The Belly Fat Cure
The Belly Fat Cure: How It Works
The Belly Fat Cure is similar to the Atkins or South Beach diet with
the addition of a carb-swap system.
Each day, dieters take in no more than 15 grams of sugar from six servings
of "smart," fiber-rich carbs (one serving of carbs equals 5-20 grams of
carbohydrate). You calculate the sugar/carb value by comparing the grams of
sugar to the number of servings of carbs in the foods you're eating –
information that's easily found on food labels.
Cruise's theory is that by using the "carb swap" system, you get your
insulin levels under control. He says that diets high in sugar increase insulin
levels – which, in turn pushes fat into fat cells -- and cause a host of other
side effects like wrinkles, low energy levels, and cellular inflammation.
Because fat and protein don’t increase insulin levels, there's no need to
limit or track these nutrients, Cruise says. "They are the most satisfying
nutrients so it is unlikely you will overeat them," he says.
The book contends that exercise isn't necessary for weight loss, but has a
few pages on toning your abs after you lose the belly fat. Cruise encourages
doing an 8-minute daily abdominal strength workout and a 20-minute power walk
as often as possible for toning and strength – but this is optional.
The Belly Fat Cure also recommends finding a support buddy or
network. Studies show that you're more likely to succeed at weight loss when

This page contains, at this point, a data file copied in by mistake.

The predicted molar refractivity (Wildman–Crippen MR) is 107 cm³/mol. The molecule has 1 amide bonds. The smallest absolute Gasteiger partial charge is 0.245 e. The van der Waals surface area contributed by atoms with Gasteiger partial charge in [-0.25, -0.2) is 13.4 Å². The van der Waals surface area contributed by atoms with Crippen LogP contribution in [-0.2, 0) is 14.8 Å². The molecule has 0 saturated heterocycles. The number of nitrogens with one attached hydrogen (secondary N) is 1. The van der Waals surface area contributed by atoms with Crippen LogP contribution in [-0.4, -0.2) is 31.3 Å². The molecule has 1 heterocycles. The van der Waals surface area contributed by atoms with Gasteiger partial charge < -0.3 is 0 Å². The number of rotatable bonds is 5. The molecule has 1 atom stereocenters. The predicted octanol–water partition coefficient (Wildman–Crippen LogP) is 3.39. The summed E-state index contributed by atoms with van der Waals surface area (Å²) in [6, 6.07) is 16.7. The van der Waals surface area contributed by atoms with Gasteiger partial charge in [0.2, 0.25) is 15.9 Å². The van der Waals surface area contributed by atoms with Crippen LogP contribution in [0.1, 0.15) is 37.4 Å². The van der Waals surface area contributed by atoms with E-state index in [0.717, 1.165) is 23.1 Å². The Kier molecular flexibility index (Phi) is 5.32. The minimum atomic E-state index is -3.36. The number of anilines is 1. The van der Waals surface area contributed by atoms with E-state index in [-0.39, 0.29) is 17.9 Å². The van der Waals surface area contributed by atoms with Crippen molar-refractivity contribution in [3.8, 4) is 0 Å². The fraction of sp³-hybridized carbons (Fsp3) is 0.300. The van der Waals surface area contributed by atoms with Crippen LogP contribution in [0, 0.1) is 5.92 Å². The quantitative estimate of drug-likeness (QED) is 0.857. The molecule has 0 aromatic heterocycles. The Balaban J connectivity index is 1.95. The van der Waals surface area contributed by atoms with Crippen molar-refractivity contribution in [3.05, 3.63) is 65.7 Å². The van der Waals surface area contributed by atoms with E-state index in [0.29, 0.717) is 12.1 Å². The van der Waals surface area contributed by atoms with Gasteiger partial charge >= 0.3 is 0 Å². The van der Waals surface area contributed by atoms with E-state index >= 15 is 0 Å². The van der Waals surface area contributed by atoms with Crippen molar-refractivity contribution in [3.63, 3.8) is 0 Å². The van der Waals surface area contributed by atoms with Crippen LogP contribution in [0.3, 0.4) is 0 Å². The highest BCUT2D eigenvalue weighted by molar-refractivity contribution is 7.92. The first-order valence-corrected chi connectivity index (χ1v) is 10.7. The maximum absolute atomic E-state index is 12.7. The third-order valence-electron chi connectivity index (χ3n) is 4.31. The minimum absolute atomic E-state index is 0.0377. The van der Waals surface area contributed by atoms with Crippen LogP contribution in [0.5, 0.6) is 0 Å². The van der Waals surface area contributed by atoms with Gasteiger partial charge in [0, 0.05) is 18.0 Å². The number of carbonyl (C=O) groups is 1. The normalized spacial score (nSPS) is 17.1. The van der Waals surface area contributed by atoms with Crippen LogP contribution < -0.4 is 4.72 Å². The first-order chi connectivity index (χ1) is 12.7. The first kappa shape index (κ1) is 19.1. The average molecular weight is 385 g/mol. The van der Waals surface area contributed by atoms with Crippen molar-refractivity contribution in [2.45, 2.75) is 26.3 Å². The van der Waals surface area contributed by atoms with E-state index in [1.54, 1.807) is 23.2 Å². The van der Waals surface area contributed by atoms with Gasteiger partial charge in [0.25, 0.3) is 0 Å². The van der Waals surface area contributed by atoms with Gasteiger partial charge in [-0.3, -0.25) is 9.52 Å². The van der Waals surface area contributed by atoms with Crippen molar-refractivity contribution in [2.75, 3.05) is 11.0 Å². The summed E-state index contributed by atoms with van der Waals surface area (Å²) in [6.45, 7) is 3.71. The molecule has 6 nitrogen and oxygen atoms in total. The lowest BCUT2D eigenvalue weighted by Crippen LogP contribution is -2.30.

you've got support.
The Belly Fat Cure: What the Experts Say
This diet "is just another gimmick, not the cure," says Zied, author of
Nutrition at Your Fingertips.
The book makes several references to scientific studies, yet the author’s
interpretation of the research is inaccurate, she says.
Indeed, Cruise’s recommendations are not supported by the wealth of
scientific evidence or national recommendations such as the U.S. government's
2005 Dietary Guidelines.
Experts say any diet that allows unlimited portions of meats, fats, and
sodium isn't heart-healthy – and heart disease is the leading cause of death in
the United States. And, they say, limiting fresh fruit and low-fat dairy isn't
a good idea because these foods provide essential nutrients, especially fiber,
calcium, and vitamin D.
Further, insulin’s role in the body is not quite as simple as portrayed in
The Belly Fat Cure, says Yale University researcher David Katz, MD,
Zied and Katz agree that most people eat too many processed foods and too
much sugar, and that everyone could benefit by reading food labels to learn
where sugar lurks. But they also recommend checking labels for other nutrients,
like fat, saturated fat, trans fats, sodium, calories, and fiber.
Katz says he supports the diet's basic approach, with limits.
"Focusing on sugar is an attempt to help people identify how they can
improve their diets," he says. "But in general, we need to get Americans to
focus on eating more whole foods, mostly plants and not too much."
Losing 4-9 pounds per week and achieving a flatter stomach in just one week
is an unrealistic goal, Zied says.
"Depending on how much you have to lose, you may experience a one-time loss
of several pounds -- but not every week," she says.